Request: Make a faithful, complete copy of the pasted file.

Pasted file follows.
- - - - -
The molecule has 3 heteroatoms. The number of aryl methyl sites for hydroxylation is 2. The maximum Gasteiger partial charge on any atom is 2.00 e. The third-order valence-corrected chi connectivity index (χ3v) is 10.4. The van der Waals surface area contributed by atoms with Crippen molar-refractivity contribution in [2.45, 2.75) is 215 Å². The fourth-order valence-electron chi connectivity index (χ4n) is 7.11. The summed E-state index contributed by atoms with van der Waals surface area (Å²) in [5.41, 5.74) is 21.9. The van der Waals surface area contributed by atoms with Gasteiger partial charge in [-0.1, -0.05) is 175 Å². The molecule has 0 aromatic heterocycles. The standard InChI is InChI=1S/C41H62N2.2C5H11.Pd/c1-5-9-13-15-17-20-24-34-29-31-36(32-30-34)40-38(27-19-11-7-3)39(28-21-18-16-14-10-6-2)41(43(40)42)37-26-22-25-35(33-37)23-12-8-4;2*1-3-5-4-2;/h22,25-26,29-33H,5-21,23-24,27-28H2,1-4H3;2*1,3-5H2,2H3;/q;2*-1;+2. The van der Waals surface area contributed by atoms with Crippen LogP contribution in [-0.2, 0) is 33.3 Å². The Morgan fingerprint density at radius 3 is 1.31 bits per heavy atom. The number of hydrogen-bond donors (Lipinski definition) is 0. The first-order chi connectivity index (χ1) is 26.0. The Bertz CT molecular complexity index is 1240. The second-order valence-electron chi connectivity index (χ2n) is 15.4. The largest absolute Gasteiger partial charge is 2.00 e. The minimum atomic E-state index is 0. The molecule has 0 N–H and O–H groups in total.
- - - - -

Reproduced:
The molecule has 3 heteroatoms. The number of aryl methyl sites for hydroxylation is 2. The maximum Gasteiger partial charge on any atom is 2.00 e. The third-order valence-corrected chi connectivity index (χ3v) is 10.4. The van der Waals surface area contributed by atoms with Crippen molar-refractivity contribution in [2.45, 2.75) is 215 Å². The fourth-order valence-electron chi connectivity index (χ4n) is 7.11. The summed E-state index contributed by atoms with van der Waals surface area (Å²) in [5.41, 5.74) is 21.9. The van der Waals surface area contributed by atoms with Gasteiger partial charge in [-0.1, -0.05) is 175 Å². The molecule has 0 aromatic heterocycles. The standard InChI is InChI=1S/C41H62N2.2C5H11.Pd/c1-5-9-13-15-17-20-24-34-29-31-36(32-30-34)40-38(27-19-11-7-3)39(28-21-18-16-14-10-6-2)41(43(40)42)37-26-22-25-35(33-37)23-12-8-4;2*1-3-5-4-2;/h22,25-26,29-33H,5-21,23-24,27-28H2,1-4H3;2*1,3-5H2,2H3;/q;2*-1;+2. The van der Waals surface area contributed by atoms with Crippen LogP contribution in [-0.2, 0) is 33.3 Å². The Morgan fingerprint density at radius 3 is 1.31 bits per heavy atom. The number of hydrogen-bond donors (Lipinski definition) is 0. The first-order chi connectivity index (χ1) is 26.0. The Bertz CT molecular complexity index is 1240. The second-order valence-electron chi connectivity index (χ2n) is 15.4. The largest absolute Gasteiger partial charge is 2.00 e. The minimum atomic E-state index is 0. The molecule has 0 N–H and O–H groups in total.